Despite the reimposition of social restrictions here in the UK and elsewhere, investors – along with everybody else – have breathed a sigh relief as early evidence suggests the omicron variant may not pose as severe a threat as had been feared. Meanwhile, evidence from Europe, Japan and Asia suggests supply chain bottlenecks may be easing. Together, these developments have allowed investors to look forward to next year with a degree of optimism.
US: Growth trumps inflation
Stock market investors reacted positively to early indications that, in the words of Anthony Fauci, chief medical advisor to the president, there did not appear to be “a great deal of severity” in the omicron variant of the coronavirus. If this is indeed the case, the US economic recovery should be able to continue apace, despite further signs of tightness in the labour market and multi-decade high inflation that are putting pressure on the Federal Reserve to raise interest rates.
Japan: Questions remain over government spending plans
Prime Minister Fumio Kishida addressed parliament this week, setting out some details of his $490bn stimulus plan. A key part of the proposals involves digitalising the economy and promoting a culture of innovation. While the scope of the plan is proposal, investors are wary having seen a number of large-scale government stimuli amount to little under previous administrations.
China: Policymakers move to stem property sector fall out
The crisis that has enveloped China’s property sector continues, with large developers struggling to make interest payments on their debts. Given the importance of the property sector to Chinese economic growth, the State has been watching developments closely and, last week, moved to ease financial conditions and provide liquidity to the banking system. This should help limit the fall-out from the property sector’s travails, but it is not yet clear whether policymakers are seeking to go beyond this and actively stimulate economic growth.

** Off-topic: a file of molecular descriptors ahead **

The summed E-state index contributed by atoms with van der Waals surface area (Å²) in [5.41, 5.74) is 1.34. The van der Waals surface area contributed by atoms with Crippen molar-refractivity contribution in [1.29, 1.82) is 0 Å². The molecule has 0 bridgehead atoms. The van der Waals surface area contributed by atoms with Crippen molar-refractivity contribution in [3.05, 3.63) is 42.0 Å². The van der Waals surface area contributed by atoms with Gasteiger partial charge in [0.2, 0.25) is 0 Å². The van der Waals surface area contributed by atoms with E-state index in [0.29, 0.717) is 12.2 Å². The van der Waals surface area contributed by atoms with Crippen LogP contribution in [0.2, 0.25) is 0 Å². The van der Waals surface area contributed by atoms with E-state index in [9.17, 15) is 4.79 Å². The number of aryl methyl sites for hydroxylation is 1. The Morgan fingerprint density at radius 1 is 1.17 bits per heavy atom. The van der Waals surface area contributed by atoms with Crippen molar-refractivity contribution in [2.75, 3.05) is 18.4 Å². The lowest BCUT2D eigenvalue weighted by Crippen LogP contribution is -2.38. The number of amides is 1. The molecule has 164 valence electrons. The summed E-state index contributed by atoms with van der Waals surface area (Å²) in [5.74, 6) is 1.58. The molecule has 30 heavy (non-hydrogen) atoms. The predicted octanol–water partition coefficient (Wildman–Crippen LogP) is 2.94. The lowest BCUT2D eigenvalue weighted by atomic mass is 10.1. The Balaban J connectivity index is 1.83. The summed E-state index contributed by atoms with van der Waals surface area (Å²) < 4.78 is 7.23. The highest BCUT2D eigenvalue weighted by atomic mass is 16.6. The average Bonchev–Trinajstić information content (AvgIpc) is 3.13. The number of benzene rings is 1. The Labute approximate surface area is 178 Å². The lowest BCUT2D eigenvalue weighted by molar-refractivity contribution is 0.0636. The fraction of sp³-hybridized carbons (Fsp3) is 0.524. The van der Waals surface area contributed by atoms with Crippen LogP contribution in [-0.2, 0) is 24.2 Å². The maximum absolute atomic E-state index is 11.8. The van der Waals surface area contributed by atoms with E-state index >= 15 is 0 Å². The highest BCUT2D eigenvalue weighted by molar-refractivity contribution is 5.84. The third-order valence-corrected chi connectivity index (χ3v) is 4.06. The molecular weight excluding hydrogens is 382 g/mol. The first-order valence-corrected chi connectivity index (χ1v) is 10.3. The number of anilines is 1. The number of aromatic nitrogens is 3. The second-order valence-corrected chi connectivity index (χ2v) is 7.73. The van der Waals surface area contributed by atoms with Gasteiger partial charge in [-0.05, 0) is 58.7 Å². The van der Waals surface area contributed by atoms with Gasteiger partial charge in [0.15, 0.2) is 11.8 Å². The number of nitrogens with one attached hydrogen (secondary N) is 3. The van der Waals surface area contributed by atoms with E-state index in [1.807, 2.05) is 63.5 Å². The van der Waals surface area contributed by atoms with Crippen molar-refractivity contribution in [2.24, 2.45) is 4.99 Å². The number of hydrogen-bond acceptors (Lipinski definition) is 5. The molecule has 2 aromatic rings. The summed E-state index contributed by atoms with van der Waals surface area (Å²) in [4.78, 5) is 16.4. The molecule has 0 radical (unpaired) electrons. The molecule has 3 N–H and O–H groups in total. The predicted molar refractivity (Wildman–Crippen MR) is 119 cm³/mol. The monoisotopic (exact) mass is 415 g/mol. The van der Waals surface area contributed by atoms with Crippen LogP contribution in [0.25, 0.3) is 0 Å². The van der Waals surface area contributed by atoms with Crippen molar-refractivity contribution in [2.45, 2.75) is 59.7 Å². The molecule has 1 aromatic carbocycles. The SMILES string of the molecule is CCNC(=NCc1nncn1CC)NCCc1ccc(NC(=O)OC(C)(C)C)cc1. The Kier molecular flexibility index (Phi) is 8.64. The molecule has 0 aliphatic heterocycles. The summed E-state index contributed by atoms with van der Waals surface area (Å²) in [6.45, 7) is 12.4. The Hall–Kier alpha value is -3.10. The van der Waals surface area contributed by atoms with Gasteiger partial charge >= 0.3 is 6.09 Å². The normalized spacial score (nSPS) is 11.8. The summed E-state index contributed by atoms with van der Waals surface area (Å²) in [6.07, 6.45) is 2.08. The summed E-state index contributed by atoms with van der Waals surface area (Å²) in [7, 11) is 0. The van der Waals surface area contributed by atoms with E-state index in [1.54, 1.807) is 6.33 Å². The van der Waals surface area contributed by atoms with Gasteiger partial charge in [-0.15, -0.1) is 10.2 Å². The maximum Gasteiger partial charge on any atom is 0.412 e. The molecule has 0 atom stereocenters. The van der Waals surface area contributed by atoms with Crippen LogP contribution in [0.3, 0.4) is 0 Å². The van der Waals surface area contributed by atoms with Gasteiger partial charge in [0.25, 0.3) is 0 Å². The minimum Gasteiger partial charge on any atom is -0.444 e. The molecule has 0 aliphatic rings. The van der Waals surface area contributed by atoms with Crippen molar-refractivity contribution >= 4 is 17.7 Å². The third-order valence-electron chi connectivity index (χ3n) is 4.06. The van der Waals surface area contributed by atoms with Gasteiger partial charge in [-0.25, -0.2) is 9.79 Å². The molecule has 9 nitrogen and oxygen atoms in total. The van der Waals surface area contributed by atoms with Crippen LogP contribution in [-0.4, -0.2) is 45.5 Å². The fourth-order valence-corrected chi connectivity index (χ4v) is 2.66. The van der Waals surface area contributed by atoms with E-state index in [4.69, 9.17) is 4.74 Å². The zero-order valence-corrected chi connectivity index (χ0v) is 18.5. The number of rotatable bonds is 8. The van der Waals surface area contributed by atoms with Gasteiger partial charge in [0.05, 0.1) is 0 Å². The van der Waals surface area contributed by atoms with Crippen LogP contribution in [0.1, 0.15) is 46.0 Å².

Europe: Omicron arrives at a delicate time for the European economy
Several European counties reimposed tighter social restrictions in an effort to contain the spread of the omicron variant. The measures will dampen economic activity at a time when the economic outlook is in the balance. As demonstrated by German industrial production data, supply chain bottlenecks appear to be easing. However, a decline in new orders for manufactured goods suggests demand may be falling just as the supply side gets itself in order.
UK: Plan B
The UK government unleashed ‘plan B’ last week, encouraging people to work from home where possible and imposing restrictions on large gatherings. The measures, which will weigh on economic growth, coincided with the release of data showing the UK economy grew by only 0.1% in October. Despite this, Chancellor Rishi Sunak held a firm line on fiscal policy, rebuffing pleas from the private sector for help to offset the impact of the restrictions. Sunak’s ability to maintain this stance will depend on how long ‘plan B’ remains in effect.
The Omnis Managed funds, Openwork Graphene Model Portfolios and Omnis Managed Portfolio Service provide you with a diversified asset allocation in line with your Attitude to Risk, investing in Developed Market Equities, such as UK, US, Europe and Asia Pacific as well as Emerging Market equities. Cautious and Balanced investors will also have significant holdings in UK and Global Bonds, as well as Alternative Strategies. We believe this multi-asset approach aims to minimise global equity market falls in volatile periods. Past performance is not a guide to future performance. The value of an investment and any income from it can fall as well as rise as a result of market and currency fluctuations. You may not get back the amount you originally invested.
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